Caught, let it go. Interesting fact.

The Catch-Release principle of research.

Recently, with the spread of the catch-let-go ideology, more and more pikes gain freedom after capture. Moreover, according to the very same “theory of the dissolution of the hook”, the leash is simply cut off. Due to the introduction of catch limits for large pike this year on Lake Ontario, large specimens have been particularly exposed to this unpleasant procedure. After all, law-abiding Canadians, having caught a maskingong larger than the allowed size, of course, they release him by cutting off the leash and leaving the hook in the fish’s stomach.

The studies discussed above were launched in 1998 by a Canadian fishing public organization based on Lake Chippewa Flowage. These works deserve interest both in their results and in the manner in which these results were obtained.

So, in the first year 47 pikes were caught. 9 of them were caught on live bait and deeply swallowed the hook. The rest were caught on spinning lures. Special RFID tags were hung on the pike, which made it possible to monitor their movements for a rather long time (up to 3 months).

4 out of 9, marked with pike radio transmitters, died on the very first day. They were all found, an autopsy was performed and it was established that death had occurred due to wounds to the stomach wall caused by a swallowed hook.

The remaining 5 tagged pikes sailed away safely and remained alive until the batteries of the RFID tags were exhausted. The further fate of these fish remained unknown.

All pikes caught on spinning lures, and then released, showed a 100 percent survival rate. Only one of them, caught on a jerkbait, died. But at the autopsy it turned out that in her stomach she had an old hook and a piece of leash – a trace from the capture of live bait.

In 1999, the local Native American tribe, which funded this study, decided to complete the project, considering its results sufficient. However, John Dettloff, a fishing guide from Wisconsin, did not agree with this. He decided to bring the matter to the end and make sure finally whether the pike die due to live bait hooks or not. To this end, he invested 5 thousand dollars in the continuation of research.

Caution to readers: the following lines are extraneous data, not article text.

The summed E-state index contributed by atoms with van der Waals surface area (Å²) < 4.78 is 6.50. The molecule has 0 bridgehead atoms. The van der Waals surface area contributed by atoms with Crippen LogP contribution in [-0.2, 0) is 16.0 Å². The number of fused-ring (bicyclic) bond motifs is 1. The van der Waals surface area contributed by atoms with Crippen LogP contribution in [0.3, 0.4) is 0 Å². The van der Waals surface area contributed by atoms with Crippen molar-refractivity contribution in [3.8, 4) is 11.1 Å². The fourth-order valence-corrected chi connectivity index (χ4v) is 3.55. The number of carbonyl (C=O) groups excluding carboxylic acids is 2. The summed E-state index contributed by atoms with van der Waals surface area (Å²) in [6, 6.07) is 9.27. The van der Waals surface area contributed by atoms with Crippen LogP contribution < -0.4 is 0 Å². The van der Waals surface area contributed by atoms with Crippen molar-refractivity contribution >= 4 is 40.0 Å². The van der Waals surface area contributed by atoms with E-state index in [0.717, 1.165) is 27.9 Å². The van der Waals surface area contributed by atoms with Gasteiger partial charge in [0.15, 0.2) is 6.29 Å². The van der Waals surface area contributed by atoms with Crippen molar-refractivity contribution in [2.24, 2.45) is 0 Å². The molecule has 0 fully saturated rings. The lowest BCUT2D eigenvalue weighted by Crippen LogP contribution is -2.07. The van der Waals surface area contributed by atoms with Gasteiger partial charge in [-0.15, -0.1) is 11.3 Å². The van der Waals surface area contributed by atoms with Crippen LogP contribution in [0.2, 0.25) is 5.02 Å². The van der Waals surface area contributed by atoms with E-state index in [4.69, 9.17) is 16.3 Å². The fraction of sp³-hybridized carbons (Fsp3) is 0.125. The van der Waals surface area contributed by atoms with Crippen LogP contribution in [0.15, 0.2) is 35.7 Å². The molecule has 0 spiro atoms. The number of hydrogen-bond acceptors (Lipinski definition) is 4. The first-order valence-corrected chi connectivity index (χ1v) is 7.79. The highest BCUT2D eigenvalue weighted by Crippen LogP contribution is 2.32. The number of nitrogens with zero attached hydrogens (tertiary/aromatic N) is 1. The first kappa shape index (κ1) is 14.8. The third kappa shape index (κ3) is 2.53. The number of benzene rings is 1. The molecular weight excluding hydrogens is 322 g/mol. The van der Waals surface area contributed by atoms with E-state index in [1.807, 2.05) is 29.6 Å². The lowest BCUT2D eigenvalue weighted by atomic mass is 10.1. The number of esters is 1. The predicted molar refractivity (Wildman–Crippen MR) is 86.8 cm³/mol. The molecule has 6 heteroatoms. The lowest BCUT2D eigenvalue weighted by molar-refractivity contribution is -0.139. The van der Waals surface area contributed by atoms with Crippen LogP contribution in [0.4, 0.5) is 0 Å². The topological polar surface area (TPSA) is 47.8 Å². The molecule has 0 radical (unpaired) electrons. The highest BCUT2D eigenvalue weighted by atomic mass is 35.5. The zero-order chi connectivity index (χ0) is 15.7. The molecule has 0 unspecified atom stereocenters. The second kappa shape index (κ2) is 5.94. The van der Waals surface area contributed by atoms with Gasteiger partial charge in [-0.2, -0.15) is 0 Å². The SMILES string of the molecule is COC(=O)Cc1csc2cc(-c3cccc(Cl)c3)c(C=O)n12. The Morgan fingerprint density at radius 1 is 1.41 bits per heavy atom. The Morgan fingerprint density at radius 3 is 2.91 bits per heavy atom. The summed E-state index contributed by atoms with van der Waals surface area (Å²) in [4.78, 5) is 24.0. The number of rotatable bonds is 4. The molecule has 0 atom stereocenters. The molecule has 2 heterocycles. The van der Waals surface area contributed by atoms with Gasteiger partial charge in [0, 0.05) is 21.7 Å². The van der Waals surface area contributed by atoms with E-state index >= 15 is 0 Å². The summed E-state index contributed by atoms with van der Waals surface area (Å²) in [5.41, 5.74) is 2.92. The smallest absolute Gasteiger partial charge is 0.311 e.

In the fall of 1999, John and his team caught 14 pikes on live bait. This time, the RFID tags that tagged these fish had batteries rated for 600 days of continuous use. 3 out of 14 pikes soon died. Dettloff’s team continued to monitor the movements of the rest.

Later, in an interview with a local newspaper, John said: “The news is not comforting. By the end of May, at least half of the tagged masking people had died. 4 or 5 continued to float on the lake, but by July they were all dead.”

Using RFID tags to search for dead fish, John and his colleagues managed to figure out the fate of these pikes. Several corpses were found at the bottom, two others were washed ashore, and the bears dragged them away.

Then two more tagged pikes were caught by spinning. One, 86 cm long, the fisherman who caught her, having found the mark, immediately released her. “She looked fine,” he said, “maybe she was a little exhausted.” After a month and a half, the flashing icon of her mark on the Dettloff equipment display stopped and no longer moved – and this twice released pike died.

The second pike, 106 cm long, was caught by another spinning player on July 4, 2000. She managed to be delivered alive to the laboratory. In 1999, when she was tagged with a radio tag, she weighed 9.5 kg. Now, after 8 months, she was exhausted to the extreme – “thin as a rail,” according to Dettloff. Released, she died two weeks later.

Thus, in less than a year, 100% of pikes died. The death of all 14 tagged pikes finally convinced John that fishing for live bait with a single hook, which does not imply immediate – before the pike swallowed the bait, is hooking, unacceptable.

“On some lakes, up to 100 large mascinongs are caught and released with a hook in their stomachs a year,” says Dettloff. “People do this precisely because they are convinced that the hooks are dissolved and that all released fish will survive. Usually, learning about our the results, they completely stop using this method of fishing. I myself, an old-school fisherman, used this kind of pike fishing for many years, and I managed to catch a lot of record-breaking masking. I was really shocked when we found out that in reality hiding behind this method. I refused him immediately and forever. “

Amanda K. Benson

Author: Amanda K. Benson

Hi, my name is Amanda K. Benson. Since you, dear reader, have appeared on the page of my blog, it means that you are interested in something. Then you need to know who is writing these articles for you. We will meet and I will tell you a little about myself.

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